The day kicks off with a huge number of emails waiting for me — but there’s another essential little job I must attend to later...
The property above our office has been on the market and on Friday I secured a new let at the full asking price. The new tenants are a lovely couple who need a temporary base while their house is being underpinned due to subsidence. Unfortunately we have been let down by contractors over some pre-tenancy works. Thus, I am lumbered with the job of buying a new lavatory seat.
At 8pm I’m in Homebase, standing in front of a huge wall display of loo seats — not the shining moment of my career. I go for a simple white wooden one — not everyone appreciates a novelty style.
An enquiry comes in for a penthouse apartment on Cadogan Square at £2,800 a week. The applicant is a merchant banker from Italy who spends two days a week in London. He loves the flat and offers on the spot, albeit £1,300 under the asking price. I explain the landlord will most likely say no but the banker is insistent.
We leave the building and he asks if I would like a lift anywhere — in his new Ferrari. I politely decline. Back at the office I forward his offer to the landlord, who also declines.
I arrive back in the office after a meeting with a landlord at Peter Jones. He is refurbishing his large, four-bedroom flat on Cadogan Gardens and wanted some advice on light fixtures before the new tenants move in.
I walk back into the office and two young women, the new tenants for a property on Lennox Gardens, are sitting at my desk signing their contract. They are due to move in tomorrow.
The conversation turns to their new cat —something they have not asked permission for. With this in mind, the tenancy is put on hold as we need to know if the head lease allows pets in the building, The women start to panic. They show me a photo of their furry friend, hoping I will soften at the sight of its cute face and all will be well again. It doesn’t work... I don’t like cats.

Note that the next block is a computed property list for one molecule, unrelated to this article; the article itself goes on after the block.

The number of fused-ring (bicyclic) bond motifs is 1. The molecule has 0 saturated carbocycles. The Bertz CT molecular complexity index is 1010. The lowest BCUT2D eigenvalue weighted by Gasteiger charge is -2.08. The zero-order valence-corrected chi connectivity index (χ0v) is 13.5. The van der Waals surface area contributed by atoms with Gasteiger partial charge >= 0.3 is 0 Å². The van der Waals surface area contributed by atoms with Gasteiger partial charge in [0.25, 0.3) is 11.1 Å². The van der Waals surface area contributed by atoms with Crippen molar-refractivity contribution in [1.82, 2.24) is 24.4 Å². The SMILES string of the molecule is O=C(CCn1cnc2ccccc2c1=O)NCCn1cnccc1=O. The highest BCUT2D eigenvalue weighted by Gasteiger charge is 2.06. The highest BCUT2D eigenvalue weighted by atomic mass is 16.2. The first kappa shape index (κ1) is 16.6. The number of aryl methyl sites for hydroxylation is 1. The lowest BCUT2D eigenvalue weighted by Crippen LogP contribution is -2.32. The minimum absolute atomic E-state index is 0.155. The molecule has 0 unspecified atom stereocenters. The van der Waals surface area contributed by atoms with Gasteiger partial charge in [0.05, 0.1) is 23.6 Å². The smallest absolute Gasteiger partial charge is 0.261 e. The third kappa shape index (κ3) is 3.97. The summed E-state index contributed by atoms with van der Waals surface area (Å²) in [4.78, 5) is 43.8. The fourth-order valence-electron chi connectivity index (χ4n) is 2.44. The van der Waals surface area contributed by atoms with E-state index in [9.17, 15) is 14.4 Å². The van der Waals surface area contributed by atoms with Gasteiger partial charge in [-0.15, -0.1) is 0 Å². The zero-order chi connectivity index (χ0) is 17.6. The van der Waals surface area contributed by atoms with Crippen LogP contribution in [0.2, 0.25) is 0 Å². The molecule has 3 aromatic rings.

We manage to get hold of the landlord in Greece, he agrees the cat can move in (with a 10-week pet deposit) and we find that the girls must buy a pet licence for the building. They call their father back home in Brazil, asking to transfer more money to cover the cat deposit. A heated conversation in Portuguese is had but like a good father, he gives in.
My manager, Zoe, wins another sole-instruction property on Bywater Street. I instantly think of the Ferrari-driving Italian banker and while arranging the viewing, I insist he will not offer a silly price again. He sheepishly agrees and I meet him 15 minutes later.
He loves the property, offers again on the spot but this time at a sensible price and is accepted straight away. The secure 24-hour manned parking nearby for his car swayed him.
Back at the office an American calls about a property on Paultons Square. Unfortunately it has been let very quickly, so I recommend alternatives. He insists he must live in Chelsea so I suggest a few houses near our office — to which he says he doesn’t want to live in South Kensington.
Quite confused, I insist to him that these properties are in Chelsea — but I fail to convince him.
It is important to give your agent as much contact information as possible in case something new and exciting becomes available and has to be seen quickly. However, he provides just his email address as he doesn’t like being contacted via his phone.
I meet up with a German gentleman at our property on Cromwell Road at 8am. I find four empty parking spaces — quite a rarity.
It’s too early for most people but I arrive fresh as a daisy straight from an early morning workout. Still buzzing, I show the German gent around the property and my hyperactive tongue wags away, as I coax an offer out of him. Hurrah! I’m glad I have some positive news for our landlord as a deal fell through for him earlier in the week. I work back and forth between prospective tenant and landlord and a deal is agreed.
It’s a great end to a manic week before I jet off on holiday early tomorrow.
* Henry Hopcroft is a lettings negotiator in the Chelsea branch of Strutt & Parker (020 7589 9966)